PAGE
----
That's when I realized there was something behind Alexa besides asking it to play a song or recite the weather forecast. That thing was the Alexa app, where you customize your voice assistant to do various things like play your email aloud, control your home's smart features like turning lights on and off,  I also discovered there was something called "skills," programs you can connect to your Alexa.

The most popular skills on Alexa are sounds: sleep sounds, meditation sounds, white noise, music, radio stations. Educational, children's, games and news round out the categories. If you search for "library" you'll find a bunch of academic and public library skills that can do amazing things like search the catalog, put items on hold, renew, and answer frequently asked questions.  The search for "school" discovered skills created by school districts that give information on calendars, school closings and events, menus and similar information.

I didn't see anything in schools or library skills that related to instruction or content. This led me to wonder how we could use Alexa for teaching. The skills in the educational category are about vocabulary words, facts about certain disciplines (astronomy, history) world languages. One that looks interesting is "Critical Thinking Skill." I wonder what's in that?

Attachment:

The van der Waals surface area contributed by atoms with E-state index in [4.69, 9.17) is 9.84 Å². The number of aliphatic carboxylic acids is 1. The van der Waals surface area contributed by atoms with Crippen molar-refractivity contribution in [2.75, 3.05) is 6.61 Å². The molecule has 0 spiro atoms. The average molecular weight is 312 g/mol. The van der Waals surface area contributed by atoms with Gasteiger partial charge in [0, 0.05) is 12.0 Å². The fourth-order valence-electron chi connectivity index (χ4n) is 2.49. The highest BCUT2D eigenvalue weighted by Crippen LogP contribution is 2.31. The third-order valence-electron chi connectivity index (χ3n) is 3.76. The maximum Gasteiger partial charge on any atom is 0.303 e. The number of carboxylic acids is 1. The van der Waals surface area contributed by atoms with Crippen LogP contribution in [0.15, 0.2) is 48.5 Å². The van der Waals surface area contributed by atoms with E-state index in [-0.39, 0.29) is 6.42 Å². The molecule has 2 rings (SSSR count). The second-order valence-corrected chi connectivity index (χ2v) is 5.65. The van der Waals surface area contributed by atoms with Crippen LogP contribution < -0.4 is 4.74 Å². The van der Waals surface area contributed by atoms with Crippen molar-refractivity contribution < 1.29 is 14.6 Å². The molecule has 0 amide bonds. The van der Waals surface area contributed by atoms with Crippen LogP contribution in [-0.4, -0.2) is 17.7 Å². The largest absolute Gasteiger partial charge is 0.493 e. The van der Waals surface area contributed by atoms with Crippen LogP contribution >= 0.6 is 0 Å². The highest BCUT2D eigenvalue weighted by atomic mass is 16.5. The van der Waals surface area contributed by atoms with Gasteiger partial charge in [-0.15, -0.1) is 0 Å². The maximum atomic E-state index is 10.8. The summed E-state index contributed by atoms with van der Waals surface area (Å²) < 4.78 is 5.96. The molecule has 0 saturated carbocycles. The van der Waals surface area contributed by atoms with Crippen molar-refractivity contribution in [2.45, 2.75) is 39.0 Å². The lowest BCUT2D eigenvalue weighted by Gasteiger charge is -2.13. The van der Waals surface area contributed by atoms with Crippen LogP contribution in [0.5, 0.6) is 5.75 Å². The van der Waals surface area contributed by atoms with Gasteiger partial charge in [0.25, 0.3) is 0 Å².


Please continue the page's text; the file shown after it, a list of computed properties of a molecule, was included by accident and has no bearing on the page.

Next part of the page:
My goal for the day was to understand the privacy implications of Alexa (of which there are MANY), and figuring out what it would take to make a skill. I found all the privacy info pretty easily as I hooked up my Echo.  The app on my phone walked me through all of the privacy settings. Basically, the fewer things you connect to your Alexa (your phone, email, smart home system, etc) the more privacy you have.

I was shocked to learn how easy it is to make a skill. In your app, you are led through the steps of making a skill, step by step in the Blueprint tab of the Skills category. I had to decide what topic the skill would be, and what format it would be in. There are hundreds of formats to choose from, like Custom Q and A, Listening Quiz, and Flashcards. I went with Listening Quiz and created a brief skill called "Avoiding Plagiarism." I wanted to call it "Why Cite?" but the word "cite" isn't in Alexa's vocabulary yet. I think it is now, because it was all over my "Avoiding Plagiarism" skill!

In "Avoiding Plagiarism," I explain what citing is, why we cite, and a few other important ideas associated with it. There is a one paragraph spoken introduction, followed by two paragraphs of content with associated questions that students can answer. I typed the text into the app, typed the questions in, and wrote out variations of correct answers so Alexa could "grade" the answers. It's kind of like an oral Google form, but with a lot more content. It took me about one hour to learn how to make the skill and then actually make the simple skill. Of course, longer  skills will take longer. And, I just threw together my content. Planning the skill should take the most of the time. Actually making it is pretty easy.